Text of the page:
Katsuo Kurabayashi Professor of Mechanical Engineering Professor of Electrical Engineering and Computer Science Associate Chair for Graduation Education, Mechanical Engineering katsuo@umich.edu

Katsuo Kurabayashi
Professor of Mechanical Engineering
Professor of Electrical Engineering and Computer Science
Associate Chair for Graduation Education, Mechanical Engineering
katsuo@umich.edu

What current MCIRCC projects are you working on?
My MCIRCC projects are concerned with development of a new biosensor platform that enables point-of-care (POC) biomarker-guided precision diagnosis and treatment of traumatic brain injury (TBI), sepsis, and other acute inflammatory disorders. My research team's approach is to achieve fast, sensitive, and sample-sparing measurement of biomarkers in serum, urine, and saliva using nanometer-scale light-matter interaction coupled with the surface binding of biomolecules called "nanoplasmonic biosensing." The ultimate goal here is to translate the biosensor platform into a fully integrated battery-operated module for use under a clinical setting with limited resources. 

How has MCIRCC and team science impacted your research goals?
As an engineering researcher, I have a professional goal to make use of cutting-edge technologies to help clinicians and clinical scientists develop powerful, effective health care techniques available at bedside. My collaboration with MCIRCC researchers is very critical to achieve this goal. My research has been tremendously benefitted from team effort with my collaborators. Clinical problems facing physicians and researchers in critical illness and injury often define my engineering research direction. Team science is the only way to allow us to solve these complex problems by gathering a wide spectrum of technical expertise all together.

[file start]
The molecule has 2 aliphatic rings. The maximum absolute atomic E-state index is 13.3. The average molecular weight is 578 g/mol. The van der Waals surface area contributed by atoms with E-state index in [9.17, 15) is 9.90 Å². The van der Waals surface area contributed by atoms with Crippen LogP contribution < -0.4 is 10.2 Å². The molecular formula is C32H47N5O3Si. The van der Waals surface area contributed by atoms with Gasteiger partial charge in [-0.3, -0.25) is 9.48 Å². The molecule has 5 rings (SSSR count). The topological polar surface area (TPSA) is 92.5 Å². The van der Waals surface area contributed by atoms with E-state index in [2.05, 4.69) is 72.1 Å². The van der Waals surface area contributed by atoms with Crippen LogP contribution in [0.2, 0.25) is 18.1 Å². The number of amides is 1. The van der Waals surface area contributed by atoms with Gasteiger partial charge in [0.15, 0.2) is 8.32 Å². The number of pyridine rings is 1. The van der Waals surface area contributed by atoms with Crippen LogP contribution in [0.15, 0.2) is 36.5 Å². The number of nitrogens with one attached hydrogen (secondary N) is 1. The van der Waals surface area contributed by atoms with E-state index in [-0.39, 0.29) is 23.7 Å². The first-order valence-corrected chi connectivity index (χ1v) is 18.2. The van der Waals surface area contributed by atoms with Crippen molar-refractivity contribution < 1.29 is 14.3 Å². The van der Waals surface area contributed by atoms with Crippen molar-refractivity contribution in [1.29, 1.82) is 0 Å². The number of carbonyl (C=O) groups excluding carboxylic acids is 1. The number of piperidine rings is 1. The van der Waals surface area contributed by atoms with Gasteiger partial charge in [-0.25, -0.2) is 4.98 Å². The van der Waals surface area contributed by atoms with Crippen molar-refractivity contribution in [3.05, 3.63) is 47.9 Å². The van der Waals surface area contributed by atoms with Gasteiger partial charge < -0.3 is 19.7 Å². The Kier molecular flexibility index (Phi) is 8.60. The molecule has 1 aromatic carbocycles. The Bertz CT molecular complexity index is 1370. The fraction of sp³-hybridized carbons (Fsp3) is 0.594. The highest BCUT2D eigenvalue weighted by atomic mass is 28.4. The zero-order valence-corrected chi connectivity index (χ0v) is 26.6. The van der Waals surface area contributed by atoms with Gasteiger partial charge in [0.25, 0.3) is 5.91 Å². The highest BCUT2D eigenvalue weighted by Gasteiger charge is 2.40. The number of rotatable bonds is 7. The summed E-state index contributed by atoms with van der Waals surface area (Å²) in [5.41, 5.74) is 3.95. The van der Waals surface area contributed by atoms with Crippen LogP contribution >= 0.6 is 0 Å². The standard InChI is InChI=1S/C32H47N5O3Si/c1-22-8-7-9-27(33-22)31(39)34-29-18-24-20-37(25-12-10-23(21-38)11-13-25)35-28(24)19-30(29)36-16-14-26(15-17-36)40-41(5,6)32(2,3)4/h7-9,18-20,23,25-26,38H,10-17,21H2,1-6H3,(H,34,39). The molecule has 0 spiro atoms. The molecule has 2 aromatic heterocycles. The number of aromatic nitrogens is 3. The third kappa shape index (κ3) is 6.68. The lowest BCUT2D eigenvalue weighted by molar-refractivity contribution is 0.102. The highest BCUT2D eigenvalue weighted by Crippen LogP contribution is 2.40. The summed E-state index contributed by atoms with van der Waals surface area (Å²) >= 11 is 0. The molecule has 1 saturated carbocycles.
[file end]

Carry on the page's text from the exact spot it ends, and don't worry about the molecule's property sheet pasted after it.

Where do you see the future of critical care research headed?
I believe that the future direction of critical care will be personalized treatment of individual patients based on precise analysis and intervention of their unique illness conditions and behaviors. Perhaps, this research area will see more engineers and computer scientists involved to collect and analyze big clinical data using advanced instrumentation engineering and artificial intelligence (AI)-based machine learning/data mining. You'll see more "techies" working with medical doctors to come up with new therapeutic techniques.  

With summer winding to a close, what are you looking forward to this upcoming fall season?
A few new PhD students interested in the MCIRCC projects will be joining my research lab this fall. They are very talented students. I look forward to working with them.